How are Trusts Taxed?
This section explains briefly how different types of trusts are charged to income tax and capital gains tax. Inheritance tax is covered in the IHT series of booklets obtained from Direct Gov.uk
Different tax rules apply to settlor interested trusts, non-resident trusts and special trusts, and are not covered in this guide.
Depending on the type of trust, when income and capital gains arise in a trust, tax might be charged on
- the trustees
- the beneficiaries
- the settlor
How is a bare trust taxed?
Bare trusts are treated for tax purposes as if the beneficiary holds the trust property in his or her own name. Income tax and capital gains tax are charged on the beneficiary, as if the trust did not exist.
The beneficiary must declare any income and capital gains on his or her personal tax return. Although trustees can pay income tax on behalf of a beneficiary, it is the beneficiary who is chargeable to tax.
How is an interest in possession trust charged to income tax?
The trustees are normally chargeable to income tax on income received, so
- rent and trading income are chargeable at the basic rate (currently 20%)
- UK dividend income is chargeable at the starting rate for dividends (currently 10%) and the tax credit attached to the net dividend meets the trustees' liability
- savings income, such as bank interest, is chargeable on the trustees at the lower rate (currently 20%) Such income usually has tax deducted at source by the bank or building society, and this is taken into account in taxing the trustees.
The beneficiaries are entitled to the income from the trust after tax and expenses, and are taxed on this in the normal way. They are entitled to credit for tax paid by the trustees or deducted at source.
If beneficiaries are starting rate taxpayers or non-taxpayers they will be able to reclaim some or all of the tax paid, though tax credits on dividends cannot be paid. If they are liable at higher rates, further tax will be due.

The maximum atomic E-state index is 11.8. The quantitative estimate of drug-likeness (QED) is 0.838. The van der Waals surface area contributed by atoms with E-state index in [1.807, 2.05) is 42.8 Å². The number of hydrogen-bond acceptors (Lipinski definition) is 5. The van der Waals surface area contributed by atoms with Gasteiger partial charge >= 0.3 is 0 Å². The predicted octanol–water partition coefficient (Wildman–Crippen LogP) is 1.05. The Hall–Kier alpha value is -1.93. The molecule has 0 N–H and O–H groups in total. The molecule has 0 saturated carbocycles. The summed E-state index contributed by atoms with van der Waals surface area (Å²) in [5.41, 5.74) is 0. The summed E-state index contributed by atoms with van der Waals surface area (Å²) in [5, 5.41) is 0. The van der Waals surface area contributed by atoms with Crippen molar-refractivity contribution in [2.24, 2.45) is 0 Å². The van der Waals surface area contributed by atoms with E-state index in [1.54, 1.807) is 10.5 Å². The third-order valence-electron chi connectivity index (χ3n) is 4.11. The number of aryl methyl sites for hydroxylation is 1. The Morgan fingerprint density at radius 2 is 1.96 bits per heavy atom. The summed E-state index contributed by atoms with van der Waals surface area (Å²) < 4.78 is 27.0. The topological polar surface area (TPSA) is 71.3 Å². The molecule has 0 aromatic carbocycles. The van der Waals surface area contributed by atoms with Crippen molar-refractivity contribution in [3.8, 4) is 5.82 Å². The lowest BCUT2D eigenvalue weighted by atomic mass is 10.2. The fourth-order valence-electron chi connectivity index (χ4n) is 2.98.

How is a discretionary trust charged to income tax?
The trustees are liable to tax on income received at the rate applicable to trusts (currently 45%), but dividends and other similar income are chargeable at the trust rate that applies to dividends (currently 42.5%).
All income paid to the beneficiaries carries a credit at the rate applicable to trusts. So, the payment is treated as if it had been made after the deduction of tax at that rate. If beneficiaries are basic or starting rate taxpayers, or non-taxpayers, they will be able to reclaim some or all of the tax paid. If they are liable at higher rates, further tax will be due.
If the trustees also have power to accumulate income, they can choose to do so and that income becomes additional capital of the trust. If, in later years, the trustees distribute some of the accumulated income to the beneficiaries the payment is a capital distribution, and not an income distribution. Beneficiaries are not taxable on capital distributions.
What is a 'tax pool'?
When trustees of a discretionary or accumulation and maintenance trust pay income to beneficiaries they have to ensure that they have paid enough tax to cover the tax credit at the rate applicable to trusts. Trustees, therefore, need to keep a record of tax payments, known as the 'tax pool'.
The tax pool consists of tax paid by the trustees on income they have received, and tax deducted at source, for example by banks or building societies on interest. It does not include non-payable tax credits, such as the tax credit on dividends. When the trustees pay income to beneficiaries the tax pool is reduced by the tax credit on that income.
If the tax in the tax pool is not enough to cover the tax credit needed for the payment to beneficiaries the trustees must pay the difference in their Self Assessment Tax return for the year.
How is an accumulation and maintenance trust taxed?
In the period during which the trustees can accumulate income, the trustees and beneficiaries are taxed in the same way as in a discretionary trust, as described above.
When the accumulation period ends, the tax treatment depends on what happens to the trust property. For example, if: